Here are some quick answers to the questions that have been nagging you.


Am I being abused?

If you are asking yourself this question, then you probably are. Trust your gut. Here are the signs of domestic abuse.


What is Narcissistic Personality Disorder (NPD)?

Narcissistic personality disorder — one of several types of personality disorders — is a mental condition in which people have an inflated sense of their own importance, a deep need for excessive attention and admiration, troubled relationships, and a lack of empathy for others. But behind this mask of extreme confidence lies a fragile self-esteem that's vulnerable to the slightest criticism. Click here to go to the Mayo Clinic website to learn more.


How do I get help for my Narcissist?

The better question is "How do I get help for myself?"

If you are in a relationship with a narcissist, there is a strong chance that you are a nurturer and you want to help fix him or her because they are so damaged. You can't. You can't because they don't want you to. They don't think they have a problem.

Adults with NPD seldom seek help for themselves and, due to their personality disorder, will typically do anything to avoid therapy (except for depression). When they do seek help, the success rate of treatment isn't promising.

For parents of children with diagnosed with NPD or showing it's symptoms, seek out mental health professionals and resources that specialize in NPD immediately. The earlier you get treatment for them, the better chance of success.


What is Narcissistic Abuse?

Originally used to describe emotional abuse of a child by a narcissistic parent, Narcissistic abuse may also occur in adult-to-adult relationships, where the narcissistic person tends to seek out an empathetic partner in order to gain admiration of their own attributes and feelings of power and control – narcissistic supply.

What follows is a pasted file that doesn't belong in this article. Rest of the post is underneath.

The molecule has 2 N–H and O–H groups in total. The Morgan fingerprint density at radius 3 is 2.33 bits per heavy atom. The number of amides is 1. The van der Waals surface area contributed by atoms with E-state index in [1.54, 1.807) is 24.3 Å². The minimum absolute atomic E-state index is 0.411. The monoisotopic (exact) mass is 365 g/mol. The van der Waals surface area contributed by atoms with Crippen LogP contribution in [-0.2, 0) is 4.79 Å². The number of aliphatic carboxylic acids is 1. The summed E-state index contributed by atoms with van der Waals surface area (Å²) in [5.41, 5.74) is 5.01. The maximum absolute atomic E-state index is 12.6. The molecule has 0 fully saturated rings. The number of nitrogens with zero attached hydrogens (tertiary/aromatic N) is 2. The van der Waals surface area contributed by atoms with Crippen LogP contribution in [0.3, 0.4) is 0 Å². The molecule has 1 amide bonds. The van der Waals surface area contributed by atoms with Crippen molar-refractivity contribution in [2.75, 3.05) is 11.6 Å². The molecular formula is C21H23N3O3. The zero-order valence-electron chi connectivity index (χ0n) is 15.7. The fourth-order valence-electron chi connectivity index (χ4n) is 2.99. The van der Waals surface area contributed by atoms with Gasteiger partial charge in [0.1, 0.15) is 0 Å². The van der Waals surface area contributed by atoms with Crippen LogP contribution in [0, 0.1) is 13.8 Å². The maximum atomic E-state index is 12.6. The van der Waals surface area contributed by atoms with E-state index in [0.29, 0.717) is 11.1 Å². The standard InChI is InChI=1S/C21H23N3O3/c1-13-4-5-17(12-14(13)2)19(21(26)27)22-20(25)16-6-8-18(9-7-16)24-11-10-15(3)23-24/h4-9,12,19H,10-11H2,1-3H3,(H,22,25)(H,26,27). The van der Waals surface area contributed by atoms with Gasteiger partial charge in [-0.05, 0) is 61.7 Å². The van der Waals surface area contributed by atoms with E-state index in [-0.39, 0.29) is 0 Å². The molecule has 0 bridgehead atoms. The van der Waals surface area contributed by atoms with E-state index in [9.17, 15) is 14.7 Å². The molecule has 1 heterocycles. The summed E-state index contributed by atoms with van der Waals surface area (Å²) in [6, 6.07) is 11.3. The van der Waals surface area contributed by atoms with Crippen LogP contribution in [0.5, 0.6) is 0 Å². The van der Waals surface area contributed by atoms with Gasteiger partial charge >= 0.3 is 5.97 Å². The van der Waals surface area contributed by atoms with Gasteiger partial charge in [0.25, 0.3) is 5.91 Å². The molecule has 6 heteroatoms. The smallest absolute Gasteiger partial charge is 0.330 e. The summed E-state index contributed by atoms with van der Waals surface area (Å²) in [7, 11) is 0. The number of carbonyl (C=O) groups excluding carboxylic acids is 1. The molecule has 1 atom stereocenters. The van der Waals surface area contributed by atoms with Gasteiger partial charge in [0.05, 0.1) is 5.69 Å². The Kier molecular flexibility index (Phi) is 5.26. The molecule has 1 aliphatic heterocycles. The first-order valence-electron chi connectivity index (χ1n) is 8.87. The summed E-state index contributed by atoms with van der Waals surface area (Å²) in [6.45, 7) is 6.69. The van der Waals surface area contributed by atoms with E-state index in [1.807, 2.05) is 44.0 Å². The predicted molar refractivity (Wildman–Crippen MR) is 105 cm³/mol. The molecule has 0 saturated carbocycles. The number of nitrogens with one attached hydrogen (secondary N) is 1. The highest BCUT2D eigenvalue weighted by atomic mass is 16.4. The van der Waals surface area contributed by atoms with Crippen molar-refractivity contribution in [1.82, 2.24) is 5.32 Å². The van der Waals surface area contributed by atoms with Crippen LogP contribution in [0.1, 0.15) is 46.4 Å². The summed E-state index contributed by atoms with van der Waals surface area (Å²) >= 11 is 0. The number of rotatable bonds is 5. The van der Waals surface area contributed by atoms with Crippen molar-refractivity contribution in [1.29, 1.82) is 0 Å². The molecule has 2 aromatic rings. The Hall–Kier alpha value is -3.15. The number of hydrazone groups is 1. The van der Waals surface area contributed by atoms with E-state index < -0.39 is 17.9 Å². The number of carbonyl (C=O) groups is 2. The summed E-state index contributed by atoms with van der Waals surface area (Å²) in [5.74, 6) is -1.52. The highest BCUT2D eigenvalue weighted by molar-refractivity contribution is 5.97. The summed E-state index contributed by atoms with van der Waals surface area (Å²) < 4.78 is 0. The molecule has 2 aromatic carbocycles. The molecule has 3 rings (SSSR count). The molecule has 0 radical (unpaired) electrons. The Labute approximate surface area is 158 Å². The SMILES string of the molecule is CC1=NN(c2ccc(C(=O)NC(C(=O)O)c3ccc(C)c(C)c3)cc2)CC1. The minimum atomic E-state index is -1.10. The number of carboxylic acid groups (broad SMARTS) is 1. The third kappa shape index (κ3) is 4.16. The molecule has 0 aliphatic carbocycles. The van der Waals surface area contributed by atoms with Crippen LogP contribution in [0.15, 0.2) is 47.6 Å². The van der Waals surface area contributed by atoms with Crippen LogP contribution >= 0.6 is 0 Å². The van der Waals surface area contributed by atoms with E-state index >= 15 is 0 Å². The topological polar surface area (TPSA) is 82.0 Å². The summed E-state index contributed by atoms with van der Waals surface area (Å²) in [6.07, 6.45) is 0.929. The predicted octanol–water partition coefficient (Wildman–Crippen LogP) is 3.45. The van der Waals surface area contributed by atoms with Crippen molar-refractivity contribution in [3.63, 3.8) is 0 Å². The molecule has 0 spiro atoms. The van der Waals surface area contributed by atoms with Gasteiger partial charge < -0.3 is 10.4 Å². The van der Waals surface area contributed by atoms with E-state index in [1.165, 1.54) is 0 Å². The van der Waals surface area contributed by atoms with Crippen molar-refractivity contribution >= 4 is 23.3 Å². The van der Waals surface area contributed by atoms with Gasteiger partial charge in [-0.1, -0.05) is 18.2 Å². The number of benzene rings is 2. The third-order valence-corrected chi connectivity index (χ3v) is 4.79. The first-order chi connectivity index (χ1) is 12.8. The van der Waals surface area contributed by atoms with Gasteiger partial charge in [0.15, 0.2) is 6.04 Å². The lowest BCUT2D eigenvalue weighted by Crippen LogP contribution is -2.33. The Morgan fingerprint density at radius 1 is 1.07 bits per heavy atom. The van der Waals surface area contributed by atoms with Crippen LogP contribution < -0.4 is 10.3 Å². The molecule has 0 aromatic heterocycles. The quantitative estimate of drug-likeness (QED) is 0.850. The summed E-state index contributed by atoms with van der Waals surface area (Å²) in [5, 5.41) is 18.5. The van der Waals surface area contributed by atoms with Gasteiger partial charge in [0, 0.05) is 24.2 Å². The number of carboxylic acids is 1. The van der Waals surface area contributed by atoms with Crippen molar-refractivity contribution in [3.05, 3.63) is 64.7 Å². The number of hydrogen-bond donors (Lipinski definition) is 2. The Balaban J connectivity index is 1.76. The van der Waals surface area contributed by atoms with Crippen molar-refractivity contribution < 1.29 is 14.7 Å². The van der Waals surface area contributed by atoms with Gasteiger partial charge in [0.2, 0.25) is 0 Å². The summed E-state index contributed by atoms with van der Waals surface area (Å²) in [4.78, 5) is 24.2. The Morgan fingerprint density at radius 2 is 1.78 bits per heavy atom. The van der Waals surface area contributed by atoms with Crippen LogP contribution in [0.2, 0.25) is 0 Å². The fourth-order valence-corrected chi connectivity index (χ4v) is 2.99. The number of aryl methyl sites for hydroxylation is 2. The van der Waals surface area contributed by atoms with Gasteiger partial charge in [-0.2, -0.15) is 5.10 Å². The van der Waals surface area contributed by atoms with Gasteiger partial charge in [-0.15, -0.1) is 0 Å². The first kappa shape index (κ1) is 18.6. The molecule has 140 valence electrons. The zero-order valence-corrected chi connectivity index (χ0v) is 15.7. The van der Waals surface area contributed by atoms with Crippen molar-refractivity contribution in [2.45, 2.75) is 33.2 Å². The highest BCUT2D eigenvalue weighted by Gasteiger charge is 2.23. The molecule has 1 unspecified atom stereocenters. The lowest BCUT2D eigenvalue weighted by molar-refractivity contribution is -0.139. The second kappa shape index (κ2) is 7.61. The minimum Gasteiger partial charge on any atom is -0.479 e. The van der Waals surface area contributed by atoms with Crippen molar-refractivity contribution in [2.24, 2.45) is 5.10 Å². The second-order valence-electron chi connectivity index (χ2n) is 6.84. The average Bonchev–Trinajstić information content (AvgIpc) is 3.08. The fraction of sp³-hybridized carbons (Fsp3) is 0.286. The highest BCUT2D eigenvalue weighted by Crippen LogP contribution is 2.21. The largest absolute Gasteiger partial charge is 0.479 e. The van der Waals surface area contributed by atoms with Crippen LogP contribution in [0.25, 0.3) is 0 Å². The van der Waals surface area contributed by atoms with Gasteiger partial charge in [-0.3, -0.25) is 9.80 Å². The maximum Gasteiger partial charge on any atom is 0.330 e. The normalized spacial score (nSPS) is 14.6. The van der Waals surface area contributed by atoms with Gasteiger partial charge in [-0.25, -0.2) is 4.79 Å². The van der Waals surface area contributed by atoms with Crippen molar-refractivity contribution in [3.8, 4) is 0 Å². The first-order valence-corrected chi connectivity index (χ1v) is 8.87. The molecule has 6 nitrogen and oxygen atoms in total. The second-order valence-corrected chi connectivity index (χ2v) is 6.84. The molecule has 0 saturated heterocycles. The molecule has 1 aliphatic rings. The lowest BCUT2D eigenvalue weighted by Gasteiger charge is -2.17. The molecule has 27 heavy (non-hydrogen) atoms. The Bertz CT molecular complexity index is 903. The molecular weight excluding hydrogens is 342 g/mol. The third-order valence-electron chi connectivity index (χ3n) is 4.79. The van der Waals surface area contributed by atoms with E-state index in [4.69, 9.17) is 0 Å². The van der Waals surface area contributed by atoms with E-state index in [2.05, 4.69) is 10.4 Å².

Through a cycle of abuse that slowly escalates, the narcissist creates an an increasingly abusive relationship that makes it hard for their partner to leave.

Narcissistic abuse is traumatic and can leave victims in crisis, with conditions like Narcissistic Abuse Syndrome, PTSD and C-PTSD. These conditions are treatable, but often require professional help and time to recover.


What can I do about a loved one being abused by a narcissist?

Because the techniques narcissists use to control their victim are quite literally mind control, your loved one may be resistant to help.

I was lucky to have a close friend that recognized the abuse for what it was. She was a survivor of narcissistic abuse herself. While she pointed out to me that I was being abused by a narcissist, I had no idea what that meant. I thought, "Yup, he's a selfish bastard." But it wasn't until I left my ex that I learned exactly what narcissistic abuse was.

The thing that helped me the most was the loving support that built up my self-confidence and knowing that I had a safe place to stay when I was ready. She didn't pressure me. She didn't turn away from my complaints about my guy or judge why I chose to stay in it as long as I did. She was just there for me. I cannot express enough how much that meant. It saved me.

My sister was my safety plan. I had nothing when I left. While she didn't know the full extent, she knew I was a victim of abuse. She helped me escape the abuser's state and gave me safe shelter and emotional support until I got on my feet. She is still there for me.

Victims need a strong support system. They've been isolated and they needs friends, family and the support of domestic violence resources. Domestic violence centers understand that abuse is more than just physical. The psychological damage, in many ways, can be much more damaging. They take it very serious.

Hopefully, you are not a victim of narcissistic abuse yourself. Learn more about narcissism and how victims are effected.

Also learn about the local resources your loved one will absolutely need for support.

Learn more about supporting a victim of domestic abuse at the National Domestic Violence Hotline section for Friends and Family.

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